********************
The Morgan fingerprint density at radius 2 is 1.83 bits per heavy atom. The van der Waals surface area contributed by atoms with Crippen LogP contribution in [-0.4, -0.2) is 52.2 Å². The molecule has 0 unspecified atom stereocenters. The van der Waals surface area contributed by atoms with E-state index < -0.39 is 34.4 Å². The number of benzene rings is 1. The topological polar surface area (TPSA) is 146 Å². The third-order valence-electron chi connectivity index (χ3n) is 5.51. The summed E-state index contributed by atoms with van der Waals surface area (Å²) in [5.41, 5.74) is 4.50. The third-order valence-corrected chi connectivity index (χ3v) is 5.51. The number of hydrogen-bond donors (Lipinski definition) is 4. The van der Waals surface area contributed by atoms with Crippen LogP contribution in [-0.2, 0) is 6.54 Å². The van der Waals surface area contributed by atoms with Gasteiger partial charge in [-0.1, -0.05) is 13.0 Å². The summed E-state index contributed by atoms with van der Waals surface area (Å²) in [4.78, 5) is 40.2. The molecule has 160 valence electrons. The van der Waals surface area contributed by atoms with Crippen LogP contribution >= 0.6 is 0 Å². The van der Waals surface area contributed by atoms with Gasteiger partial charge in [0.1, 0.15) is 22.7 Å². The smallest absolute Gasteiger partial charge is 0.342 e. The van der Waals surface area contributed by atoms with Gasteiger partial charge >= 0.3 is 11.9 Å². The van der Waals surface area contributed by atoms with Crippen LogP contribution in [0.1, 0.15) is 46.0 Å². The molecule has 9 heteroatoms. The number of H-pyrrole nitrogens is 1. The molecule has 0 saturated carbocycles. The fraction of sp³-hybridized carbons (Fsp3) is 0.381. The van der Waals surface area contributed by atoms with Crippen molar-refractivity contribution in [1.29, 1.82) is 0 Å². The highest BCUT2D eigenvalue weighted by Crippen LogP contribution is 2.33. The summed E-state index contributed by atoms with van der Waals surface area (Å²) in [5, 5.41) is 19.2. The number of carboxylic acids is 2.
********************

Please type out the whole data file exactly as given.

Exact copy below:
The Morgan fingerprint density at radius 2 is 1.83 bits per heavy atom. The van der Waals surface area contributed by atoms with Crippen LogP contribution in [-0.4, -0.2) is 52.2 Å². The molecule has 0 unspecified atom stereocenters. The van der Waals surface area contributed by atoms with E-state index < -0.39 is 34.4 Å². The number of benzene rings is 1. The topological polar surface area (TPSA) is 146 Å². The third-order valence-electron chi connectivity index (χ3n) is 5.51. The summed E-state index contributed by atoms with van der Waals surface area (Å²) in [5.41, 5.74) is 4.50. The third-order valence-corrected chi connectivity index (χ3v) is 5.51. The number of hydrogen-bond donors (Lipinski definition) is 4. The van der Waals surface area contributed by atoms with Crippen LogP contribution in [-0.2, 0) is 6.54 Å². The van der Waals surface area contributed by atoms with Gasteiger partial charge in [-0.1, -0.05) is 13.0 Å². The summed E-state index contributed by atoms with van der Waals surface area (Å²) in [4.78, 5) is 40.2. The molecule has 160 valence electrons. The van der Waals surface area contributed by atoms with Crippen LogP contribution >= 0.6 is 0 Å². The van der Waals surface area contributed by atoms with Gasteiger partial charge in [0.1, 0.15) is 22.7 Å². The smallest absolute Gasteiger partial charge is 0.342 e. The van der Waals surface area contributed by atoms with Gasteiger partial charge >= 0.3 is 11.9 Å². The van der Waals surface area contributed by atoms with Crippen LogP contribution in [0.1, 0.15) is 46.0 Å². The molecule has 9 heteroatoms. The number of H-pyrrole nitrogens is 1. The molecule has 0 saturated carbocycles. The fraction of sp³-hybridized carbons (Fsp3) is 0.381. The van der Waals surface area contributed by atoms with Crippen molar-refractivity contribution in [1.29, 1.82) is 0 Å². The highest BCUT2D eigenvalue weighted by Crippen LogP contribution is 2.33. The summed E-state index contributed by atoms with van der Waals surface area (Å²) in [5, 5.41) is 19.2. The number of carboxylic acids is 2.